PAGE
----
Want to be a baker but feel like you can't because of your diabetes?

Jeanette Terry
By Jeanette TerryPA Latest Reply 2014-11-17 15:07:48 -0600
Started 2014-11-15 21:46:24 -0600

Do you ever feel like you can't reach your full potential as a baker because you don't want to have all of those sweets laying around? I have always loved to bake but stopped for many years because I had a really hard time not eating what I made. I recently decided to not let my diabetes stand in my way of doing something I love. So now I do it anyway :)

I would love to hear thoughts from any of you on what you do when you want to bake something but know that you can't let it sit around the house?

Here is an article I wrote recently here on Diabetic Connect with a few options to make it easier on you as a diabetic baker but to still release the baker within.

http://www.diabeticconnect.com/diabetes-infor...


18 replies

Grandmadeb5350
Grandmadeb5350 2014-11-17 08:14:02 -0600 Report

I don't bake like I used to either. My Husband can eat just about anything ,but my Stepson who lives with us is extremely overweight with high blood pressure and was told last year no sodium/low sodium. He was also told not to drink too many soft drinks or eat too many sweets. He does not have diabetes yet but his mom and her family have it.My Stepson also has Spinal Stenosis which is crippling him and he does nothing but sit in bed all day. I prepare meals for him and so does his mother,but he continually gripes about the food not having salt in it or in the case of the ham we buy for sandwiches not tasting right because he claims it should not taste sweet. We buy honey ham or brown sugar ham by Sara Lee which is approved by the American Heart Assoc. I told my husband that with Thanksgiving coming I wanted to cook a Turkey Breast and have found some recipes for cranberry sauce that diabetics can eat. I am also going to try making some other things that not only I can eat but everyone else in the family will enjoy.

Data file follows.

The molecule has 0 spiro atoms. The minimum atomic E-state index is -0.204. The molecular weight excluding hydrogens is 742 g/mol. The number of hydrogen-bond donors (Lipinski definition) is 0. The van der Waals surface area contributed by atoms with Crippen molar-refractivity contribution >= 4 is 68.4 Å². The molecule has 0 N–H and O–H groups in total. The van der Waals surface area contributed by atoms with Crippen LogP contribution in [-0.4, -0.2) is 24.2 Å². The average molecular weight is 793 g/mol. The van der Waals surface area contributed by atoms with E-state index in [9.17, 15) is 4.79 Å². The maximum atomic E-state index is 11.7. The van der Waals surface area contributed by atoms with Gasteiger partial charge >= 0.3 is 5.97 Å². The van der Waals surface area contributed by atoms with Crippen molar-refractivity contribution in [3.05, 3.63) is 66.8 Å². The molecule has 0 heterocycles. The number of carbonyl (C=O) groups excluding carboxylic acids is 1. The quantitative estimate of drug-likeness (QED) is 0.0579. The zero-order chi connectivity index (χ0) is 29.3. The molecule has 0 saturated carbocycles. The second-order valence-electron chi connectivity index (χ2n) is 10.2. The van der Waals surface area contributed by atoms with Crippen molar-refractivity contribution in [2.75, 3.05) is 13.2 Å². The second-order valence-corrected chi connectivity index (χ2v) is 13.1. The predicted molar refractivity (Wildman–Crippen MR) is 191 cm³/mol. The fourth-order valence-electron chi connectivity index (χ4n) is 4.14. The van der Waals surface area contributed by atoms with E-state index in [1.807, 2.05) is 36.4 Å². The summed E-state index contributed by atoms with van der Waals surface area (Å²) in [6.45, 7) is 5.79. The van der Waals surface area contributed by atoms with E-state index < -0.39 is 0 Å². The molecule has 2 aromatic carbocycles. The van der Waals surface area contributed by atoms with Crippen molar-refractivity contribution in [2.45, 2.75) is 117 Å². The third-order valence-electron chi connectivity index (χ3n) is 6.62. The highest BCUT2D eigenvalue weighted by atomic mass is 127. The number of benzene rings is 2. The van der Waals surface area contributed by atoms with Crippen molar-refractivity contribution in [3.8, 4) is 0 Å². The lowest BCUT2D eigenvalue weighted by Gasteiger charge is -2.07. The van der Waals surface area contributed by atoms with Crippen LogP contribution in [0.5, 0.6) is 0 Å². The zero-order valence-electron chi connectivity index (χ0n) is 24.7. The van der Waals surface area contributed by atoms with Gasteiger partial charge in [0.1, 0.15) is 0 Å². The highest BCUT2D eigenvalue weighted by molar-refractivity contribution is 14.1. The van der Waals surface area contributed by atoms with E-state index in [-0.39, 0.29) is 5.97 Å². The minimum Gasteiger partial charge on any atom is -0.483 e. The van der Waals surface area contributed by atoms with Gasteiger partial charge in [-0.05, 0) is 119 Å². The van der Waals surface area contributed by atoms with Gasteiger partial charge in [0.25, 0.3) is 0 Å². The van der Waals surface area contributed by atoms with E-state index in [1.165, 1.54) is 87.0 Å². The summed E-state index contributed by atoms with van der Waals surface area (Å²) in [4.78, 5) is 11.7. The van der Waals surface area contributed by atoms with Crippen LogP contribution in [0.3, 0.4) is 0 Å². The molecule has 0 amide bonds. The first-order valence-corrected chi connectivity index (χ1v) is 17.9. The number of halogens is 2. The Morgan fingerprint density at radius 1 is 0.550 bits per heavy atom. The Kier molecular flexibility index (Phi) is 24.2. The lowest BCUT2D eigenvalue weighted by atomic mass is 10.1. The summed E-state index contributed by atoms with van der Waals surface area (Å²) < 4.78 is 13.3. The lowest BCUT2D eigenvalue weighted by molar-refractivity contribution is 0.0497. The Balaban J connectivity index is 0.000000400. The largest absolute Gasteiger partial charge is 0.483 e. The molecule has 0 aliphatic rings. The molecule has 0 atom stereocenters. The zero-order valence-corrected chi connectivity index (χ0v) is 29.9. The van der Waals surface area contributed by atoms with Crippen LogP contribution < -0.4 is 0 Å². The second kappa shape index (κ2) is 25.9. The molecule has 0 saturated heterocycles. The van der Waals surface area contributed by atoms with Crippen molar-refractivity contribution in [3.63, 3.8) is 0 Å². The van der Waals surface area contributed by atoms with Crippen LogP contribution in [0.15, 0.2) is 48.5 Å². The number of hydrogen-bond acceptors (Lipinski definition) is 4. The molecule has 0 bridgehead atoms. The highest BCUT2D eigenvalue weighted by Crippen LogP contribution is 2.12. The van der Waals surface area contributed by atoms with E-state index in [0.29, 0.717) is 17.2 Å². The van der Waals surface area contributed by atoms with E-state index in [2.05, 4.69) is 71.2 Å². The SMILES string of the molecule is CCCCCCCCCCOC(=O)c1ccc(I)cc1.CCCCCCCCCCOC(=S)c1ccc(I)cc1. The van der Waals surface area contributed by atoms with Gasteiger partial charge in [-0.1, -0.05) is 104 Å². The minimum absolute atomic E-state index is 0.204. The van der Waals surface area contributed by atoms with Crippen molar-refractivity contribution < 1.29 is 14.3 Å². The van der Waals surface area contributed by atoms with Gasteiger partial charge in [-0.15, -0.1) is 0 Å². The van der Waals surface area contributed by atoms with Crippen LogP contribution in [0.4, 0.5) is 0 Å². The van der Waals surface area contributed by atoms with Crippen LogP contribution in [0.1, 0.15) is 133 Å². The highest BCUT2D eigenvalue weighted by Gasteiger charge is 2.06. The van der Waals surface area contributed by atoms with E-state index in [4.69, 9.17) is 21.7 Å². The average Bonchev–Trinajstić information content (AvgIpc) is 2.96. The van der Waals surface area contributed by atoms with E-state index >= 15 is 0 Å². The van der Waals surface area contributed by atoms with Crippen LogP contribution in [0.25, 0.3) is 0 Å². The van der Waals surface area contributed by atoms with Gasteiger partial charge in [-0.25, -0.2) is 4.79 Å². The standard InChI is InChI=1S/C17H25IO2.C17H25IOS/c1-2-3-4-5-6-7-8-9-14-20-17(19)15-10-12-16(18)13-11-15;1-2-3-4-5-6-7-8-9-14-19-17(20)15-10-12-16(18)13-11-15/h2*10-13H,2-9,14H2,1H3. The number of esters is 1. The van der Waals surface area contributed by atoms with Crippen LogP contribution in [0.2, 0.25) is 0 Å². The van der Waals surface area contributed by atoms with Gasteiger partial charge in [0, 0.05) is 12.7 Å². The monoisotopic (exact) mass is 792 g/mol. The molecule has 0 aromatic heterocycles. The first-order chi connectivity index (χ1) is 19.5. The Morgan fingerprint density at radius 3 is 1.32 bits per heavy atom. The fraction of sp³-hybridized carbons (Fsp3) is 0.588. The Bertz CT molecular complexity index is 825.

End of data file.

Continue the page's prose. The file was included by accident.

Lisa1006
Lisa1006 2014-11-16 19:00:52 -0600 Report

I would live in my kitchen if I could- I LOVE to cook and bake! So, I bake it and send it to work with my husband or to school with my kids or deliver to friends and family. Everyone loves homemade treats, especially ones they didn't have to make. It's a win-win for everyone and is a tasty way to show love to my favorite people.

Littlesister56
Littlesister56 2014-11-16 18:00:13 -0600 Report

I also love to bake and experiment. Since June, I have made quite a few cakes, but they have been for occasions and so it was easy enough to bake it and take it and leave it behind for others to enjoy. I only bring if requested, and with certain people I know nothing is going to be left so no left over cake for anyone. Last Christmas I managed to make dozens of cookies and not taste one,that was hard I admit it, but I was proud of myself for trusting they were good enough without me testing them for quality assurance, LOL!

bethedis
bethedis 2014-11-16 11:28:30 -0600 Report

Great article. I have stopped baking all together since being diagnosed, much to my husband's disappointment. I can't have it in the kitchen without eating it. I've tried some recipes that use alternate ingredients, but they haven't been satisfactory. Maybe I should try harder.

Gabby
GabbyPA 2014-11-16 17:41:15 -0600 Report

It does take a lot of experimenting. Coconut flour sucks up any kind of moisture and can make things dry. Almond flour can make things too moist and crumbly. So it takes a while to find a good mix. I also in some, just replace half the flour with other flours and let the wheat flour do it's thing. I baked all day today, it was fun.

Type1Lou
Type1Lou 2014-11-16 11:15:40 -0600 Report

I used to bake a lot and also made candy. Not so much any more as it is too much of a temptation. But I do make these items for special occasions and try to reduce the overall carbs by substituting the sugar with Splenda or the flour with almond meal. I've fashioned some reasonable peanut butter truffles and trifles…puddings and custards and cheescakes seem to be the easiest desserts to reduce the carbs in without sacrificing quality.

Michael_1960
Michael_1960 2014-11-16 09:44:49 -0600 Report

Same here I have a cabinet full of deserts waiting to be made, cake mixes, but I do bake every once in a while, but I only eat a small piece about every other day and I have to sacrifice other carbs, like a couple of peanut butter crackers, potato's, and other things.

Gabby
GabbyPA 2014-11-16 06:27:18 -0600 Report

Having your cake and eating it too is a challenge, but it can be done. (good article)